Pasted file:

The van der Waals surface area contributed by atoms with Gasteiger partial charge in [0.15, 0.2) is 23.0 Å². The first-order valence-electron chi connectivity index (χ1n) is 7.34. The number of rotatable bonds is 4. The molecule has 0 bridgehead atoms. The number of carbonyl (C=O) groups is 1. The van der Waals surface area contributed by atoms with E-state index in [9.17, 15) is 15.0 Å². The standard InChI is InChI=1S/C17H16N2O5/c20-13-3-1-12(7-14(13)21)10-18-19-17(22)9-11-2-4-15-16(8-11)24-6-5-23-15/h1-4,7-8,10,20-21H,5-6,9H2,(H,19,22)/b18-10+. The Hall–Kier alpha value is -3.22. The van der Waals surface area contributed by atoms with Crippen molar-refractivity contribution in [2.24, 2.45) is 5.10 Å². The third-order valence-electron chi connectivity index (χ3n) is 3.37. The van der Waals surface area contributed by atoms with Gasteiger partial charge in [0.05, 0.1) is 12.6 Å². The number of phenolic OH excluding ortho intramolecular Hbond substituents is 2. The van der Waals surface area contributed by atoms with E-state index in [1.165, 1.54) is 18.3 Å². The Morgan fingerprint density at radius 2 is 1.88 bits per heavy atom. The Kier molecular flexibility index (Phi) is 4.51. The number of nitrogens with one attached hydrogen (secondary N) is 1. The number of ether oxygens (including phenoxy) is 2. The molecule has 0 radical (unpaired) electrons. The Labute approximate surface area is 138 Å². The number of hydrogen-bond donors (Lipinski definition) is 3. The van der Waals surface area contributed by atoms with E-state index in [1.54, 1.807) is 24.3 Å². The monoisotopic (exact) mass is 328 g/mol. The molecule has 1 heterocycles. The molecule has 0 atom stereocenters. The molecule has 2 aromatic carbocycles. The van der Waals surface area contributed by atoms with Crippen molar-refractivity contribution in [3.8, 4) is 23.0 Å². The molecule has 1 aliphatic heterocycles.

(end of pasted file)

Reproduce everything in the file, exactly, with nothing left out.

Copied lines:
The van der Waals surface area contributed by atoms with Gasteiger partial charge in [0.15, 0.2) is 23.0 Å². The first-order valence-electron chi connectivity index (χ1n) is 7.34. The number of rotatable bonds is 4. The molecule has 0 bridgehead atoms. The number of carbonyl (C=O) groups is 1. The van der Waals surface area contributed by atoms with E-state index in [9.17, 15) is 15.0 Å². The standard InChI is InChI=1S/C17H16N2O5/c20-13-3-1-12(7-14(13)21)10-18-19-17(22)9-11-2-4-15-16(8-11)24-6-5-23-15/h1-4,7-8,10,20-21H,5-6,9H2,(H,19,22)/b18-10+. The Hall–Kier alpha value is -3.22. The van der Waals surface area contributed by atoms with Crippen molar-refractivity contribution in [2.24, 2.45) is 5.10 Å². The third-order valence-electron chi connectivity index (χ3n) is 3.37. The van der Waals surface area contributed by atoms with Gasteiger partial charge in [0.05, 0.1) is 12.6 Å². The number of phenolic OH excluding ortho intramolecular Hbond substituents is 2. The van der Waals surface area contributed by atoms with E-state index in [1.165, 1.54) is 18.3 Å². The Morgan fingerprint density at radius 2 is 1.88 bits per heavy atom. The Kier molecular flexibility index (Phi) is 4.51. The number of nitrogens with one attached hydrogen (secondary N) is 1. The number of ether oxygens (including phenoxy) is 2. The molecule has 0 radical (unpaired) electrons. The Labute approximate surface area is 138 Å². The number of hydrogen-bond donors (Lipinski definition) is 3. The van der Waals surface area contributed by atoms with E-state index in [1.54, 1.807) is 24.3 Å². The monoisotopic (exact) mass is 328 g/mol. The molecule has 1 heterocycles. The molecule has 0 atom stereocenters. The molecule has 2 aromatic carbocycles. The van der Waals surface area contributed by atoms with Crippen molar-refractivity contribution in [3.8, 4) is 23.0 Å². The molecule has 1 aliphatic heterocycles.